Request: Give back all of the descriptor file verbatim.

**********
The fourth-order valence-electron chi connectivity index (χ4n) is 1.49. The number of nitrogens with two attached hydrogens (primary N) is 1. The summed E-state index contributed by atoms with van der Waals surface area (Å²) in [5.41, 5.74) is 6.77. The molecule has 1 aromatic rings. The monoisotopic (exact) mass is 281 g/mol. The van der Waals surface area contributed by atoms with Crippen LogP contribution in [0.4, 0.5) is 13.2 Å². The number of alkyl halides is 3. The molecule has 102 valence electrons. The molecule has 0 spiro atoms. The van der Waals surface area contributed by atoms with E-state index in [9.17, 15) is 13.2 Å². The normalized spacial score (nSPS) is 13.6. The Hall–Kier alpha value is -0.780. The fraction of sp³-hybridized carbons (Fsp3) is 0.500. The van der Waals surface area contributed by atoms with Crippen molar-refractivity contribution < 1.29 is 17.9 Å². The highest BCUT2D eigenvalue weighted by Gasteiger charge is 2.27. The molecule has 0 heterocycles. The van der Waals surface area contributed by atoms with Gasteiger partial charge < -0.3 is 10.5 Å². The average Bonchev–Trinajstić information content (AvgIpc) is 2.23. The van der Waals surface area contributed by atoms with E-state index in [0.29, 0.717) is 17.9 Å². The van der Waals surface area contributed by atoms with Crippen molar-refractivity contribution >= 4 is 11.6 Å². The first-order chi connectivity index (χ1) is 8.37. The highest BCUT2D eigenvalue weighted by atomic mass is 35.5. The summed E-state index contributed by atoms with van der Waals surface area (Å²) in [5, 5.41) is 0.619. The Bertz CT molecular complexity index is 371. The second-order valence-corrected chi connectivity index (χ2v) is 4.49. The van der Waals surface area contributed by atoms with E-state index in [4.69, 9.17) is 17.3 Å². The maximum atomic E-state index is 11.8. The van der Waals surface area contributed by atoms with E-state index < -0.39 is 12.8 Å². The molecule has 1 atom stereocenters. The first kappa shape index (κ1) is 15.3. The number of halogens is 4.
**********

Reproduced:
The fourth-order valence-electron chi connectivity index (χ4n) is 1.49. The number of nitrogens with two attached hydrogens (primary N) is 1. The summed E-state index contributed by atoms with van der Waals surface area (Å²) in [5.41, 5.74) is 6.77. The molecule has 1 aromatic rings. The monoisotopic (exact) mass is 281 g/mol. The van der Waals surface area contributed by atoms with Crippen LogP contribution in [0.4, 0.5) is 13.2 Å². The number of alkyl halides is 3. The molecule has 102 valence electrons. The molecule has 0 spiro atoms. The van der Waals surface area contributed by atoms with E-state index in [9.17, 15) is 13.2 Å². The normalized spacial score (nSPS) is 13.6. The Hall–Kier alpha value is -0.780. The fraction of sp³-hybridized carbons (Fsp3) is 0.500. The van der Waals surface area contributed by atoms with Crippen molar-refractivity contribution < 1.29 is 17.9 Å². The highest BCUT2D eigenvalue weighted by Gasteiger charge is 2.27. The molecule has 0 heterocycles. The van der Waals surface area contributed by atoms with Gasteiger partial charge < -0.3 is 10.5 Å². The average Bonchev–Trinajstić information content (AvgIpc) is 2.23. The van der Waals surface area contributed by atoms with E-state index in [0.29, 0.717) is 17.9 Å². The van der Waals surface area contributed by atoms with Crippen molar-refractivity contribution >= 4 is 11.6 Å². The first-order chi connectivity index (χ1) is 8.37. The highest BCUT2D eigenvalue weighted by atomic mass is 35.5. The summed E-state index contributed by atoms with van der Waals surface area (Å²) in [5, 5.41) is 0.619. The Bertz CT molecular complexity index is 371. The second-order valence-corrected chi connectivity index (χ2v) is 4.49. The van der Waals surface area contributed by atoms with E-state index in [4.69, 9.17) is 17.3 Å². The maximum atomic E-state index is 11.8. The van der Waals surface area contributed by atoms with E-state index < -0.39 is 12.8 Å². The molecule has 1 atom stereocenters. The first kappa shape index (κ1) is 15.3. The number of halogens is 4.